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Tell us a bit about yourself.
Hey! I am Debomita Sadhu, currently in the middle of the summer lull, post my second semester examinations in NUJS. I have lived all my life in Kolkata and did my schooling from Bidhan Nagar Municipal School. Ticking all the boxes of the stereotype Bengali description, I am lazy, addaholic, a foodie with the obvious mishti tooth, crazy about football and a bibliophile with an opinion about anything and everything.
Do you have lawyers among your family and relatives? Who or what inspired you to pursue law as a career option?
There are no lawyers in my immediate family or among my close relatives.
I had never contemplated law as a career option till the day I chanced upon a past year question paper at a friend’s place. The pattern caught my attention as I thought it to be a test of one’s aptitude rather than mugging ability and I casually looked it up on net. That preliminary research triggered my interest as I started considering law seriously. Moreover, I had always been interested in eclectic of politics, sports journalism and finance, and thus, the diversity of the curriculum and the varied opportunities available for a law graduate pretty much sealed the deal.
English and LA were your strengths. Please tell our readers how you went about it?
CLAT expects you to be reasonably sound in English and the paper primarily deals with functional English. Therefore, being an avid reader, the English section never required any special effort on my part.
LA is the easiest section in CLAT where you don’t need much of an extra knowledge but simply a logical application of the principle is required. Being a compulsive over-thinker, initially I used to get several answers wrong; lots of practice and periodic adoptions of an unbiased mind did the trick for me, as LA ended up being my favourite section. Speedy reading skills also helped.
GK was your weakness. Please tell our readers how you tackled your problems. How did you go about it? What materials did you use?
One of the reasons April’15 is better that April’14 is that I am not losing any sleep over GK. Like a true procrastinator I had kept postponing the GK preparation for Clat’14 till the last month when time got dwarfed next to the Everest size to-do lists. I therefore had to categorize the materials into different priority levels and did a lot of pick-and-choose.
I went about with GK by first memorizing the GK sections from all the mock tests and exercises and then went through the monthly compendiums for current GK. For static GK, I invested all my time for four days at a stretch about a week and a half before the exam, a mind-numbing experience, after which I gave up OTTing on GK but followed a systematic pattern for the rest of the days.
Most importantly, I kept modest expectations from GK and instead concentrated on bettering the scores of the other sections, especially Logical Reasoning, which eventually proved to be a wise decision for me in CLAT 2014.
What are the books and materials you used for CLAT & AILET?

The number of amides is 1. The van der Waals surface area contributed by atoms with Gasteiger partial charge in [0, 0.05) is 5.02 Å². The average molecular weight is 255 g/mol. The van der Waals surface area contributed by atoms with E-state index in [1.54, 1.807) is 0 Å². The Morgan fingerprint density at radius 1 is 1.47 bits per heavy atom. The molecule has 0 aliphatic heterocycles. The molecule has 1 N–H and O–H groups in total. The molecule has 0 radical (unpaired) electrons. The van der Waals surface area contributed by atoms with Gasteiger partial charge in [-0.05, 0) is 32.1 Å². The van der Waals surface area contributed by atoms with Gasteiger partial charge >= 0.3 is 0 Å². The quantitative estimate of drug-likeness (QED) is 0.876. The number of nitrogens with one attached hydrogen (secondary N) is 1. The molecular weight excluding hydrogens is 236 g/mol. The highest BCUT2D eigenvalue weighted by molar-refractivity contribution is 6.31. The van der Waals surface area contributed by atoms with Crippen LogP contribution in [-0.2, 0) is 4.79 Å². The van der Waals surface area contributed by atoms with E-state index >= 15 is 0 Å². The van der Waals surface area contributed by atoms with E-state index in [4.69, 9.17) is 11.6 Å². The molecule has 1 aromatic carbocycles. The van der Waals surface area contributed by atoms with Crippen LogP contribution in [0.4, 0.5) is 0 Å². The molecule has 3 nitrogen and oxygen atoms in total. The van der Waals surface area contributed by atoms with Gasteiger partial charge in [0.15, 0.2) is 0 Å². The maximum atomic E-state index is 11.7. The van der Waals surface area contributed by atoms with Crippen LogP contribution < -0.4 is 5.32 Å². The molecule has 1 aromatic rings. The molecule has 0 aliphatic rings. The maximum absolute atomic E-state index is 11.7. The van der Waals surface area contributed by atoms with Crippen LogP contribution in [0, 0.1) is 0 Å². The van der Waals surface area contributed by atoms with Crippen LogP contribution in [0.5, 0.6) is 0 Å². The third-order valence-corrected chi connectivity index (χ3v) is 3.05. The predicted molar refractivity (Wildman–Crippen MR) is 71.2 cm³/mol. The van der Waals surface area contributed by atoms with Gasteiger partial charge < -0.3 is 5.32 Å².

Other than the mock test series, I referred to LST and PRIME materials and some online sites for GK.
Did you go to any coaching centre? What is your opinion on coaching centres?
I had enrolled for a month long crash course in PRIME before the CLAT 2013. For CLAT 2014, I chose to prepare on my own.
I personally believe that proper guidance and mentoring is very necessary to ace these entrances since they require you to study smart. However, such guidance is needed only at the preliminary stage after which, once you grasp the matter, you can sail you own ship. Practice exercises are essential to preparation though and mock test series by some of the coaching centres are really helpful.
What was your strategy regarding time management? Did you get enough time to complete the test?
I always had a problem in completing the test though by the end of the year-long preparation, I could finish the mocks in time. I kept changing the order in which I attempted the sections until I figured out the pattern which took the least time. I usually kept logic or maths for the last since often there were several time-consuming questions in those sections.
How did you manage to cope with the stress during preparation?
I never felt much of a stress till the last month. However, I kept giving mocks and the mock scores went a long way in calming my nerves. Other than that, the premier league and UEFA matches and the occasional binging on anime and movies were pretty effective distractions. Also, the fact that I had a decent back up plan was always at the back of my mind and kept in check the paranoia.
Where do you see yourself after 5 years from now? How has your experience in NUJS been so far?
I am in the process of discovering my interests and inclinations and hopefully would be able to figure it out by the next couple of years, which would determine where I would be standing 5 years from now.
NUJS has been an interesting experience so far with its fair share of wows and whoops.
What is your message to our readers?
CLAT is as much a test of nerves as it is a test of aptitude. Despite year long preparations, those determining two hours can be really tricky. So it is imperative that one remain calm. Also, there is no alternative to mock tests but one or two bad mock scores in the last few weeks before the test is not the end-all. Don’t go mariana-trenching thereafter; remember those are just the pre-exam blues. Take it to be one trivial slip for you are sure to rise to the occasion. All the luck to you all, may your hard work serve you well.